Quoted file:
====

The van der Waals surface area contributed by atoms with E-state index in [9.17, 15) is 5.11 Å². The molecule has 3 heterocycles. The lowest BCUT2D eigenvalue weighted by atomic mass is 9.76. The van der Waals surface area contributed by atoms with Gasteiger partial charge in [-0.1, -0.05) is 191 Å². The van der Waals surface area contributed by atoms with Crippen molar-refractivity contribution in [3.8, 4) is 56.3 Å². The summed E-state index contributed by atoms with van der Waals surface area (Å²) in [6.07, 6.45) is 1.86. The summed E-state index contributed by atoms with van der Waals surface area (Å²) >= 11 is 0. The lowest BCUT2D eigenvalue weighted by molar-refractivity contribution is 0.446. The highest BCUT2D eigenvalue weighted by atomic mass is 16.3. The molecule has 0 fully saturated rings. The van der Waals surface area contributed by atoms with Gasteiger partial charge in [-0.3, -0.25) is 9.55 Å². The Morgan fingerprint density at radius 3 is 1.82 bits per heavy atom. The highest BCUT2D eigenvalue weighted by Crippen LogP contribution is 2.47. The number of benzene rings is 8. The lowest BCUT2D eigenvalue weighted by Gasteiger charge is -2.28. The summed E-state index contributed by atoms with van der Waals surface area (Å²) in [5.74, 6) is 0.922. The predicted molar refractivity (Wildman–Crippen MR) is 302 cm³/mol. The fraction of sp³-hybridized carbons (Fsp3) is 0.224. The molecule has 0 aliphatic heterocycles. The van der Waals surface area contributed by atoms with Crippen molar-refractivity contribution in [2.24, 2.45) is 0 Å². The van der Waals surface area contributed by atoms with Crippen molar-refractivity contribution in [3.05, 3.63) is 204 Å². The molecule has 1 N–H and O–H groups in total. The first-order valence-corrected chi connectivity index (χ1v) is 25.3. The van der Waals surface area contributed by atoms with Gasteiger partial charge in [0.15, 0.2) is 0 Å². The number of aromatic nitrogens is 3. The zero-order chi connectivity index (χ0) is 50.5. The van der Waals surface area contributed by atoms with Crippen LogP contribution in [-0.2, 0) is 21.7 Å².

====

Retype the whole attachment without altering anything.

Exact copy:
The van der Waals surface area contributed by atoms with E-state index in [9.17, 15) is 5.11 Å². The molecule has 3 heterocycles. The lowest BCUT2D eigenvalue weighted by atomic mass is 9.76. The van der Waals surface area contributed by atoms with Gasteiger partial charge in [-0.1, -0.05) is 191 Å². The van der Waals surface area contributed by atoms with Crippen molar-refractivity contribution in [3.8, 4) is 56.3 Å². The summed E-state index contributed by atoms with van der Waals surface area (Å²) in [6.07, 6.45) is 1.86. The summed E-state index contributed by atoms with van der Waals surface area (Å²) >= 11 is 0. The lowest BCUT2D eigenvalue weighted by molar-refractivity contribution is 0.446. The highest BCUT2D eigenvalue weighted by atomic mass is 16.3. The molecule has 0 fully saturated rings. The van der Waals surface area contributed by atoms with Gasteiger partial charge in [-0.3, -0.25) is 9.55 Å². The Morgan fingerprint density at radius 3 is 1.82 bits per heavy atom. The highest BCUT2D eigenvalue weighted by Crippen LogP contribution is 2.47. The number of benzene rings is 8. The lowest BCUT2D eigenvalue weighted by Gasteiger charge is -2.28. The summed E-state index contributed by atoms with van der Waals surface area (Å²) in [5.74, 6) is 0.922. The predicted molar refractivity (Wildman–Crippen MR) is 302 cm³/mol. The fraction of sp³-hybridized carbons (Fsp3) is 0.224. The molecule has 0 aliphatic heterocycles. The van der Waals surface area contributed by atoms with Crippen molar-refractivity contribution in [2.24, 2.45) is 0 Å². The van der Waals surface area contributed by atoms with Crippen molar-refractivity contribution in [3.05, 3.63) is 204 Å². The molecule has 1 N–H and O–H groups in total. The first-order valence-corrected chi connectivity index (χ1v) is 25.3. The van der Waals surface area contributed by atoms with Gasteiger partial charge in [0.15, 0.2) is 0 Å². The number of aromatic nitrogens is 3. The zero-order chi connectivity index (χ0) is 50.5. The van der Waals surface area contributed by atoms with Crippen LogP contribution in [-0.2, 0) is 21.7 Å².